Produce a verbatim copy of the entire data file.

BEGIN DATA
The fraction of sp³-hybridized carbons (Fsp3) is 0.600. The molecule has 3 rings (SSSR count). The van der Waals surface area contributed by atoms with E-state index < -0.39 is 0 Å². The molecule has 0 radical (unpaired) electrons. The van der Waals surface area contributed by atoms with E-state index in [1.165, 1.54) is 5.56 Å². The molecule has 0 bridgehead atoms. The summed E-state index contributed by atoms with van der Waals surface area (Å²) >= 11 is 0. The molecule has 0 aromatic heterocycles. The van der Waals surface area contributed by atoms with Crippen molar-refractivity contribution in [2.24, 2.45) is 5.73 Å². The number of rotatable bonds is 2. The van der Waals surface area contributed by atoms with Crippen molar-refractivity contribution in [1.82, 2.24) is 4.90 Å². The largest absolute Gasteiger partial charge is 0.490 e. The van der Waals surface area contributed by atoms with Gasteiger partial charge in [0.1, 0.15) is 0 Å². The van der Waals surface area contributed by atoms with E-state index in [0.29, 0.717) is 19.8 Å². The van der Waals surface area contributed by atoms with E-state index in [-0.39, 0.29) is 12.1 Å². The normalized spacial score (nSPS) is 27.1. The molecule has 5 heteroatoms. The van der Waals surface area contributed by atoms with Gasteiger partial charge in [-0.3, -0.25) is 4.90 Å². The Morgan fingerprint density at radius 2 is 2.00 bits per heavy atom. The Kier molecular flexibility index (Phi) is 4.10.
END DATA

The fraction of sp³-hybridized carbons (Fsp3) is 0.600. The molecule has 3 rings (SSSR count). The van der Waals surface area contributed by atoms with E-state index < -0.39 is 0 Å². The molecule has 0 radical (unpaired) electrons. The van der Waals surface area contributed by atoms with E-state index in [1.165, 1.54) is 5.56 Å². The molecule has 0 bridgehead atoms. The summed E-state index contributed by atoms with van der Waals surface area (Å²) >= 11 is 0. The molecule has 0 aromatic heterocycles. The van der Waals surface area contributed by atoms with Crippen molar-refractivity contribution in [2.24, 2.45) is 5.73 Å². The number of rotatable bonds is 2. The van der Waals surface area contributed by atoms with Crippen molar-refractivity contribution in [1.82, 2.24) is 4.90 Å². The largest absolute Gasteiger partial charge is 0.490 e. The van der Waals surface area contributed by atoms with Gasteiger partial charge in [0.1, 0.15) is 0 Å². The van der Waals surface area contributed by atoms with E-state index in [0.29, 0.717) is 19.8 Å². The van der Waals surface area contributed by atoms with E-state index in [-0.39, 0.29) is 12.1 Å². The normalized spacial score (nSPS) is 27.1. The molecule has 5 heteroatoms. The van der Waals surface area contributed by atoms with Gasteiger partial charge in [-0.3, -0.25) is 4.90 Å². The Morgan fingerprint density at radius 2 is 2.00 bits per heavy atom. The Kier molecular flexibility index (Phi) is 4.10.